Arts & Crafts - Table of Contents ..........East Aurora - Table of Contents

The Roycroft Campus
National Historic Landmark: 14 buildings located on South Grove and Main Streets in East Aurora, New York

Visitor, Rental Information

Roycroft Restoration Corp - Home Page

The Webpage of the Roycrofters

TEXT Below Illustrations

Elbert Hubbard - Bio

Elbert Hubbard - Chronology

Roycroft Chapel

Roycroft Inn

Book bindery and furniture shop

Print Shop

Blacksmith Shop
(later also the Copper Shop)

Power House

Elbert Hubbard Museum

Alice Hubbard, Suffragette

See also:  Roycroft Campus Blog,  By Janet Utts (online June 2019)

Much of the land comprising the Roycroft Campus originally served as an apple orchard. It was a serene landscape that Hubbard used to his advantage in creating a pastoral campus environ suited to open-air meeting areas and outdoor activities.

Shortly after the turn of the century, this walkway called "The Appian Way," named after the ancient Roman highway, was established through the middle of the Campus Green. Its purpose was to provide direct access from the Roycroft Inn to the rest of the Campus, much in the same manner that the original Appian Way connected Rome to the rest of the Italian peninsula.

The Appian Way was originally flanked on the right side by a stone well, a water pump, a well sweep, a bronze stature of Michelangelo sculpted by Paul Bartlett in 1909, and a bronze statue of Elbert Hubbard created by Roycroft sculptor Jerome Conner in 1930. Both sculptures are presently on view in front of the East Aurora Middle School located on Main Street across from the Roycroft Chapel.

The left side of the Appian Way housed a "playground" which included tennis courts, a mammoth teeter-totter, swings, a sliding board, a lawn bowling court and tennis viewing platforms built into nearby fruit trees.

Off to the far back right behind the Print Shop, an additional Appian Walkway connected the Print Shop with Main Street. This segment was flanked by the Elbert and Alice Hubbard Memorial Boulder placed in 1916 in memory of the Hubbard's ill-fated European trip aboard the S.S. Lusitania. The boulder has since been relocated to the front of the Chapel at the Main and South Grove Streets intersection.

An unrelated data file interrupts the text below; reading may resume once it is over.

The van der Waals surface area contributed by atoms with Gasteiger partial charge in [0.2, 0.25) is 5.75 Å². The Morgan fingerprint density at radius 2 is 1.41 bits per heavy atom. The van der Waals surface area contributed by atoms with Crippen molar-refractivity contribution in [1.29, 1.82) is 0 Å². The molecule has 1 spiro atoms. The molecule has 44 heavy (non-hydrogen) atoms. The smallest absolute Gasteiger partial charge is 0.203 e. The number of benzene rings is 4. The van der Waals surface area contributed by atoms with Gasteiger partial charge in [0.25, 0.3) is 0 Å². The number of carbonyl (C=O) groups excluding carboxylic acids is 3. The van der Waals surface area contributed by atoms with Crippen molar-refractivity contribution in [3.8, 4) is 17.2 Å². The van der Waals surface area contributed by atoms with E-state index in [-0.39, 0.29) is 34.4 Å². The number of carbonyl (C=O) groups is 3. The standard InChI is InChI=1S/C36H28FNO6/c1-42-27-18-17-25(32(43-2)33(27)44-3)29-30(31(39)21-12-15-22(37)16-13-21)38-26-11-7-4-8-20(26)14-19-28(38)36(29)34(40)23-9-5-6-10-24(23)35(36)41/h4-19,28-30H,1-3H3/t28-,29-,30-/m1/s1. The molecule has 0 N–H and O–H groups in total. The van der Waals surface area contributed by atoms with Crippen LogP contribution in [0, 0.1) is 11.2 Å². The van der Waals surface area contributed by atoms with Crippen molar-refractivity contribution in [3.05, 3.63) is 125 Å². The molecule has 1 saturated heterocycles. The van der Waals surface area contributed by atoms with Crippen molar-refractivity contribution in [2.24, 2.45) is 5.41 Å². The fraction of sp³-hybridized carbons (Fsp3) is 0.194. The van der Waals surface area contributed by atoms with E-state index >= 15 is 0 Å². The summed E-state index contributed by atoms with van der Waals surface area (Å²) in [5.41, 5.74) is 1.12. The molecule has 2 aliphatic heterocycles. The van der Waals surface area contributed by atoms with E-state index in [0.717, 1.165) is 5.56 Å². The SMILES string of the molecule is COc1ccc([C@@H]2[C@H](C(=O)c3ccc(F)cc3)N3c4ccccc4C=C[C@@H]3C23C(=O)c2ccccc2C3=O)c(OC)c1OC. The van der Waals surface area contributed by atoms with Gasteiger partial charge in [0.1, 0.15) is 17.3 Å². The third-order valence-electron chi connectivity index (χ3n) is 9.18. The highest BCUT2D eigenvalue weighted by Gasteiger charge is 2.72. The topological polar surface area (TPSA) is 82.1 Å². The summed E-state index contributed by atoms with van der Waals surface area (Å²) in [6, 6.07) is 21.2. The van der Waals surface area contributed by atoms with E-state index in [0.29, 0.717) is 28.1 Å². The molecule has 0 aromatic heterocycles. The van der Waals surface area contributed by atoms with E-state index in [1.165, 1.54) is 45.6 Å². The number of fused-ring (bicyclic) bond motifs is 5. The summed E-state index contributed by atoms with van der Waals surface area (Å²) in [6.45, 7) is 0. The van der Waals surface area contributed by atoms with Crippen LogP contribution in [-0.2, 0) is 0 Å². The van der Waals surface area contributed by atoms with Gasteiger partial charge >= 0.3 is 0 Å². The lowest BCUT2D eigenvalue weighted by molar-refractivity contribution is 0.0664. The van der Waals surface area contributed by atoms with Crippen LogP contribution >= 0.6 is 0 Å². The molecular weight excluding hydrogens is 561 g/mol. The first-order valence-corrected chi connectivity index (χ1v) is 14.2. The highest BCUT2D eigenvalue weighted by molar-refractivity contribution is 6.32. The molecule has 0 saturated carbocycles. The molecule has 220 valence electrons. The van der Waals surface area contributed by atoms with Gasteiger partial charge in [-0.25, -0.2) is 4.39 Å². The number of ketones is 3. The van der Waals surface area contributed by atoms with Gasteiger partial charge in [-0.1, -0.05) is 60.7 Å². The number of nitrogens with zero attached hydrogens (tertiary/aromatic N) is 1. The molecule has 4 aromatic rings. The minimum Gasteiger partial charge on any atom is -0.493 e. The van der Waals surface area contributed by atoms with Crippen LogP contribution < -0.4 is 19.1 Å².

Stone driveway pillars were added to the Campus soon after the Chapel and Print Shop were constructed. They were eventually connected together by stone fences sometime after 1904, creating a strong visual campus perimeter along South Grove and Main Streets. Cast iron pole lamps were added to the pillars circa 1915.

The sprawling courtyard of the Campus was surrounded by many Roycroft buildings in a design that afforded employees ample opportunity for fresh air breaks and exercise regimes such as medicine ball workouts. The green space also served as a social gathering area for convention attendees and visitors.

Famous guests of the Hubbard'sand the Roycroft included: Susan B. Anthony, Mrs. C. R. Ashbee, Clara Barton, David Bispham, Carrie Jacobs Bond, Edward Bok, Gutzon Borglum, Buster Brown, Mrs. William Jennings Bryan, John Bunny, John Burroughs, George Washington Carver, Stephen Crane, Evelyn Crompton, George Daniels, Clarence Darrow, Thomas Edison, Robert Faulkner, Eugene Field, Harvey Firestone, Horace Fletcher, Henry Ford, Edgar A. Guest, Thomas Hamed, Bret Harte, Harry Houdini, George Wharton James, Rudyard Kipling, Joaquin Miller, John Muir, B. J. Pahner, Paul Tyner Post, Leland Powers, James Whitcomb Riley, John D. Rockefeller, Theodore Roosevelt, Lillian Russell, Carl Sandburg, Margaret Sanger, Henry Steinway, Harriet Beecher Stowe, Ellen Terry, Mark Twain, Booker T. Washington and Frank Lloyd Wright.

By 1905, advertising brochures touted the Inn and surrounding Roycroft Campus as a tourist's delight, offering amenities including "electric lights, steam heat, Turkish baths, running water, art gallery, chapel, camp-in woods, library, music room, ballroom, garden and wood pile." The wood pile served as Hubbard's whimsical addition to the Inn's guest services based on his notion that as part of their accommodation charges, visitors should partake in Campus maintenance.